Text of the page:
Series note: It is almost unthinkable to watch this film without having seen The Godfather 1972 and The Godfather, Part II 1974 first. This is a direct continuation of that story.I suppose that if I do not love being a contrarian, I do not love anything, but it's not that I set out to be contrarian for its own sake. It just happens when I'm honest about my tastes and views. My latest flourish of contrarianism is that I think The Godfather, Part III is just as good as The Godfather, Part II, even though it's a quite different film, loaded with conspicuously different messages. <more>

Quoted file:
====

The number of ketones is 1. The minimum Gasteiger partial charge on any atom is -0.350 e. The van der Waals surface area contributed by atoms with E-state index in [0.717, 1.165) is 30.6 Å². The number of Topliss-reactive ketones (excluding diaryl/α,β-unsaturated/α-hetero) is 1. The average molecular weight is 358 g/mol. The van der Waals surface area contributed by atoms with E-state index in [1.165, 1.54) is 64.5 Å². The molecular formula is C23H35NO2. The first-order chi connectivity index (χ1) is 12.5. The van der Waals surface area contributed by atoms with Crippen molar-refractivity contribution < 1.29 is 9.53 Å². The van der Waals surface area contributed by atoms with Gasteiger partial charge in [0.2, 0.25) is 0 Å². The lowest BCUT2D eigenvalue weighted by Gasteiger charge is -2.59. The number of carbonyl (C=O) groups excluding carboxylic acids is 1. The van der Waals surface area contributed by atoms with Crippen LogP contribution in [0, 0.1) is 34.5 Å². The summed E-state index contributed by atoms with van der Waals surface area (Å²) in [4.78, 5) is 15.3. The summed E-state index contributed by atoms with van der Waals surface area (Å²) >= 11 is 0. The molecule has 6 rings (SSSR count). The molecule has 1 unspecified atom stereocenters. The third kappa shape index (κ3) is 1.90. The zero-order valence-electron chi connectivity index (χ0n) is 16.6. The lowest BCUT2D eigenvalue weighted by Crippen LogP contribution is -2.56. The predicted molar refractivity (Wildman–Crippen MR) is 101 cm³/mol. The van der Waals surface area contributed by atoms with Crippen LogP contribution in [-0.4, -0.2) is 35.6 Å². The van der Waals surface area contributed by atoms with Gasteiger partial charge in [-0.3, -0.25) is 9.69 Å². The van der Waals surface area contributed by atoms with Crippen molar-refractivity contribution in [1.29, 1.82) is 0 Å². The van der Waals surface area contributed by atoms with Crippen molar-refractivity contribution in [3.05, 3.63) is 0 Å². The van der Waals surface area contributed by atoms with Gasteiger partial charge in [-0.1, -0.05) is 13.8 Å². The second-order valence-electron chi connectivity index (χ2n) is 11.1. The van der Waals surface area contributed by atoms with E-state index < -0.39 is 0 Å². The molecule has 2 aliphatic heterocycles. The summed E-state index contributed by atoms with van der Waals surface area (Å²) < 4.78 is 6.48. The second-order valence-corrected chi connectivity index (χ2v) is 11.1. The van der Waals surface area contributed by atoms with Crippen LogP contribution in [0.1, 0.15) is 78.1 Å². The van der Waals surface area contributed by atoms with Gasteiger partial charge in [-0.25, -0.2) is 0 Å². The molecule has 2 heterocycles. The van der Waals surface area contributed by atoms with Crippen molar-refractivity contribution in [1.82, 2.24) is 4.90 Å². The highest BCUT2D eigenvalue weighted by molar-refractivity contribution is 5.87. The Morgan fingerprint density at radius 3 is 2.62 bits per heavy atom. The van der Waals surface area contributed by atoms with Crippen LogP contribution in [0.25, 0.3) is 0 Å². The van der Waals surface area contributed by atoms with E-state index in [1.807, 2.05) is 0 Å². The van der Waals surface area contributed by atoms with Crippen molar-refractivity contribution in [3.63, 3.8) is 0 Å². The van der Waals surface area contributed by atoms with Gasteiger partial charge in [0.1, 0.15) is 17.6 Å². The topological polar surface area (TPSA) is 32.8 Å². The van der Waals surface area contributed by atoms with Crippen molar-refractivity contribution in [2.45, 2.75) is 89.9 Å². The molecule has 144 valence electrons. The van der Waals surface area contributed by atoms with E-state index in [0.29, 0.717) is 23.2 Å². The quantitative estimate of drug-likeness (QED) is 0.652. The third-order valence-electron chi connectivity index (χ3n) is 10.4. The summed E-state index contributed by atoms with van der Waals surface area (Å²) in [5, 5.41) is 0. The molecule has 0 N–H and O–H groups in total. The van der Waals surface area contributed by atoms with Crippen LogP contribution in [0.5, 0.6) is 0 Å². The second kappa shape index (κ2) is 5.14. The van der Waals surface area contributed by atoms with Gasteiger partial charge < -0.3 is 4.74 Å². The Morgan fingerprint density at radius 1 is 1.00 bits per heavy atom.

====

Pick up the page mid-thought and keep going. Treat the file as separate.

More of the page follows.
And although most of Part III's scenes, except the extended climax, never quite reach the sublime excellence of much of Part II, Part III doesn't have near the flaws, either. Both films ended up being a 9 out of 10 for me, or a low "A".Part III is all about Michael Corleone Al Pacino seeking redemption and forgiveness. We see him haunted by one of the stronger, more shocking moments from Part II. And so he has decided to sincerely go "legit", while getting back to his roots, trying to regain what he has lost and maybe even "redo" the mistakes he has made. Thus he heads back to New York and eventually back to Sicily. In the opening party scene we see him even trying to make amends with his ex-wife Kay Diane Keaton . The most important plot points all have to do with Michael learning to compromise and even let go of some control. The most tragic elements of the film are rooted in the things for which he has difficulty relinquishing control, and we feel a much more "real" threat to Michael's safety because of the unintentional losses of control that he experiences.Of course, the irony ends up being that the "legit" world is just as corrupt, if not more so, as the world he's trying to redeem himself from. Michael is "forced" to resort to his old modus operandi if he wants to participate, survive and succeed. Coppola and co-writer Mario Puzo thus create something of a classical tragedy, with a pessimistic message about human relations; one that also suggests a reinterpretation of the previous two Godfather films as metaphors for socio-economic machinations in general--not just a soap-operatic tale of a powerful Mafia family.Unlike The Godfather and Part II, Coppola remains tightly focused on his principal themes here. Even though the film seems almost as sprawling as the previous two on first glance, and it suffers slightly from also having a bloated cast, in retrospect, there is nothing present in Part III that isn't meant to be tied in with the subtexts. Even seemingly inconsequential scenes, such as Michael and Kay encountering the marionette show, provide artistic, literary connections to significant plot points. In this case the scene provides both foreshadowing and metaphor for the most substantial element of the climax.By the way, it's interesting to note that Coppola introduces somewhat erotic though very tame scenes for the first time here that's not to say that past Godfather films didn't suggest romances or sex, but they weren't really erotic . Surprisingly, perhaps, the chief erotic scenes involve his daughter, Sofia, who is shown in a relationship as close to incestuous as possible without being incestuous, and who also has an unpleasant fate in the film. When we also remind ourselves of the filmic treatment that director Dario Argento subjected his daughter, Asia, and his significant other, Daria Nicolodi, to over the years, it might make us want to psychoanalyze Italian filmmakers, but it's helpful to remember that initially, Sofia Coppola's role was to be played by Winona Ryder, who was too sick at the time to begin shooting.The cast in Part III is sometimes cited as one of the reasons for its inferiority, but despite the relative shortage of megastars, I think the cast, including Sofia, is fantastic here. Godfather newcomer Andy Garcia was particularly impressive.Coppola again uses Part I for a structural template, just as he did in Part II, but he tries to throw in subtle variations and even red herrings. Like its predecessors, Part III begins with a party celebrating an important familial event related to religious ceremonies wherein we meet the principal players, the middle section deals with similar business dilemmas mixed with betrayals, double crossings and their consequences, and the ending parallels a major shakedown involving multiple parties with some other important familial event imbued with ritual/ceremony the parallel was slightly different in Part II .The subtle variations here involve what could be called "tags". For example, the beginning puts us in a more formal religious ceremony before we move to the party, and the ending has a tag that could be one of the most ingenious transitions/scenes that Coppola has written. We move from a profoundly tragic event to a point much later in time. Not one word of dialogue is spoken. Through mere appearance of character and setting, plus the final, sad event, there is as much "said" or implied in one elegant minute as there was in the entire film up to that point--although what preceded was necessary for the pithy implicature.The technical elements, though good here, cannot quite match those of Parts I and II. This may be more surprising when we realize that the same people worked on both films in many capacities, but it just underscores that elements such as the intense, unusual, deeply lit scenes of Part II, for example, happened as much by a "magic" confluence of events as they happened intentionally, which may be why no one has quite been able to capture that look again, including here. On the other hand, even though the music is excellent in all three films, for my money, it might be best integrated in Part III, especially the melancholy theme that periodically recurs.